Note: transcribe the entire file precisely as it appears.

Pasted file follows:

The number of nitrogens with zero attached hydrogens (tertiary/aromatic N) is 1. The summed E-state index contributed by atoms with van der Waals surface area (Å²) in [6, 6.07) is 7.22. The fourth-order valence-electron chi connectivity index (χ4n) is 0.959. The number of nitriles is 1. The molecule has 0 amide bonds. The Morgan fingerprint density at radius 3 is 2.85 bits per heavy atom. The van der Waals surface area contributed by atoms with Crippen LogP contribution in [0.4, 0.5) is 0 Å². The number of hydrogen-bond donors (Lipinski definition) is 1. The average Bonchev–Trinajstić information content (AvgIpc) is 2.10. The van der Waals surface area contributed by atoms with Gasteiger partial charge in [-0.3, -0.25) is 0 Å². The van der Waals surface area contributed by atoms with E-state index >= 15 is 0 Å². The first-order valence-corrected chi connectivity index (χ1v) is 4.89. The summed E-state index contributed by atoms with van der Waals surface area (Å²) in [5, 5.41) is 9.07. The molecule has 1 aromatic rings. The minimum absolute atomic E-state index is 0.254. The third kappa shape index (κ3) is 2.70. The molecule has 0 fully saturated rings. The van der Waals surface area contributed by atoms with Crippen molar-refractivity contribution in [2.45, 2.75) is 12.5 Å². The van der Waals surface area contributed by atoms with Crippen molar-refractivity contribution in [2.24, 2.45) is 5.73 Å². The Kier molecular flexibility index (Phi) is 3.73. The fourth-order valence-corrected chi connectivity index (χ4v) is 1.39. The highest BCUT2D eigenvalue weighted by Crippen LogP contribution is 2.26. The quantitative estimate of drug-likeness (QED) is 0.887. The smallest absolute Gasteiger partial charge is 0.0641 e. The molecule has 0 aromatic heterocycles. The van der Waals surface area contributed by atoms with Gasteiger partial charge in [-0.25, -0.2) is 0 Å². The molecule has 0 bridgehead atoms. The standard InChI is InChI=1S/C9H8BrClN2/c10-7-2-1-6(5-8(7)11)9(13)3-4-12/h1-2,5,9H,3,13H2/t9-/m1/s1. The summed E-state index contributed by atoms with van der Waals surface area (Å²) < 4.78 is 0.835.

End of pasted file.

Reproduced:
The number of nitrogens with zero attached hydrogens (tertiary/aromatic N) is 1. The summed E-state index contributed by atoms with van der Waals surface area (Å²) in [6, 6.07) is 7.22. The fourth-order valence-electron chi connectivity index (χ4n) is 0.959. The number of nitriles is 1. The molecule has 0 amide bonds. The Morgan fingerprint density at radius 3 is 2.85 bits per heavy atom. The van der Waals surface area contributed by atoms with Crippen LogP contribution in [0.4, 0.5) is 0 Å². The number of hydrogen-bond donors (Lipinski definition) is 1. The average Bonchev–Trinajstić information content (AvgIpc) is 2.10. The van der Waals surface area contributed by atoms with Gasteiger partial charge in [-0.3, -0.25) is 0 Å². The van der Waals surface area contributed by atoms with E-state index >= 15 is 0 Å². The first-order valence-corrected chi connectivity index (χ1v) is 4.89. The summed E-state index contributed by atoms with van der Waals surface area (Å²) in [5, 5.41) is 9.07. The molecule has 1 aromatic rings. The minimum absolute atomic E-state index is 0.254. The third kappa shape index (κ3) is 2.70. The molecule has 0 fully saturated rings. The van der Waals surface area contributed by atoms with Crippen molar-refractivity contribution in [2.45, 2.75) is 12.5 Å². The van der Waals surface area contributed by atoms with Crippen molar-refractivity contribution in [2.24, 2.45) is 5.73 Å². The Kier molecular flexibility index (Phi) is 3.73. The fourth-order valence-corrected chi connectivity index (χ4v) is 1.39. The highest BCUT2D eigenvalue weighted by Crippen LogP contribution is 2.26. The quantitative estimate of drug-likeness (QED) is 0.887. The smallest absolute Gasteiger partial charge is 0.0641 e. The molecule has 0 aromatic heterocycles. The van der Waals surface area contributed by atoms with Gasteiger partial charge in [-0.25, -0.2) is 0 Å². The molecule has 0 bridgehead atoms. The standard InChI is InChI=1S/C9H8BrClN2/c10-7-2-1-6(5-8(7)11)9(13)3-4-12/h1-2,5,9H,3,13H2/t9-/m1/s1. The summed E-state index contributed by atoms with van der Waals surface area (Å²) < 4.78 is 0.835.